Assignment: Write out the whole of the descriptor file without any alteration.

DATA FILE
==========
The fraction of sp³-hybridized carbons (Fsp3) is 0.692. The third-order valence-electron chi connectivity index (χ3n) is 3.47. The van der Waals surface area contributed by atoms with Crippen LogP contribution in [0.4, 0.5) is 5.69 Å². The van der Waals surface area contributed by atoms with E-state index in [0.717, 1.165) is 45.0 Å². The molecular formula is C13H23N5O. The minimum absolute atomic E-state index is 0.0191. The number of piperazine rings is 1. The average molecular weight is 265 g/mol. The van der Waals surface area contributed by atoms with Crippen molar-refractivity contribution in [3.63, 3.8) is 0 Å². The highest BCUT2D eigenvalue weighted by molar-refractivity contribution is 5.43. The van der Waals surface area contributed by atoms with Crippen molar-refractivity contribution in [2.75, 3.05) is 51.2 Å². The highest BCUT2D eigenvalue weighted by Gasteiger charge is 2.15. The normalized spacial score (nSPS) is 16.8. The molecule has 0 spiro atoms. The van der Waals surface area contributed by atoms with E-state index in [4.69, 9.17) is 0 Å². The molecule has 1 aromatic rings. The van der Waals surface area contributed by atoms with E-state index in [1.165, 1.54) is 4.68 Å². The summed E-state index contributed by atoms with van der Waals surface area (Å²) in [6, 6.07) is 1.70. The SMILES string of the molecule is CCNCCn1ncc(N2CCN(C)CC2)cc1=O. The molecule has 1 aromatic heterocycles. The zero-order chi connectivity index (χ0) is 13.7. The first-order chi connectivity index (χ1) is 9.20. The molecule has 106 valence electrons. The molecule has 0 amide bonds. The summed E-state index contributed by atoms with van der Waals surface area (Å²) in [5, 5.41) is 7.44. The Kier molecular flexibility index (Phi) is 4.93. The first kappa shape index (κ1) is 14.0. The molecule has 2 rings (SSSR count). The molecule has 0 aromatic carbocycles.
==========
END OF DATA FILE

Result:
The fraction of sp³-hybridized carbons (Fsp3) is 0.692. The third-order valence-electron chi connectivity index (χ3n) is 3.47. The van der Waals surface area contributed by atoms with Crippen LogP contribution in [0.4, 0.5) is 5.69 Å². The van der Waals surface area contributed by atoms with E-state index in [0.717, 1.165) is 45.0 Å². The molecular formula is C13H23N5O. The minimum absolute atomic E-state index is 0.0191. The number of piperazine rings is 1. The average molecular weight is 265 g/mol. The van der Waals surface area contributed by atoms with Crippen molar-refractivity contribution in [3.63, 3.8) is 0 Å². The highest BCUT2D eigenvalue weighted by molar-refractivity contribution is 5.43. The van der Waals surface area contributed by atoms with Crippen molar-refractivity contribution in [2.75, 3.05) is 51.2 Å². The highest BCUT2D eigenvalue weighted by Gasteiger charge is 2.15. The normalized spacial score (nSPS) is 16.8. The molecule has 0 spiro atoms. The van der Waals surface area contributed by atoms with E-state index in [4.69, 9.17) is 0 Å². The molecule has 1 aromatic rings. The van der Waals surface area contributed by atoms with E-state index in [1.165, 1.54) is 4.68 Å². The summed E-state index contributed by atoms with van der Waals surface area (Å²) in [6, 6.07) is 1.70. The SMILES string of the molecule is CCNCCn1ncc(N2CCN(C)CC2)cc1=O. The molecule has 1 aromatic heterocycles. The zero-order chi connectivity index (χ0) is 13.7. The first-order chi connectivity index (χ1) is 9.20. The molecule has 106 valence electrons. The molecule has 0 amide bonds. The summed E-state index contributed by atoms with van der Waals surface area (Å²) in [5, 5.41) is 7.44. The Kier molecular flexibility index (Phi) is 4.93. The first kappa shape index (κ1) is 14.0. The molecule has 2 rings (SSSR count). The molecule has 0 aromatic carbocycles.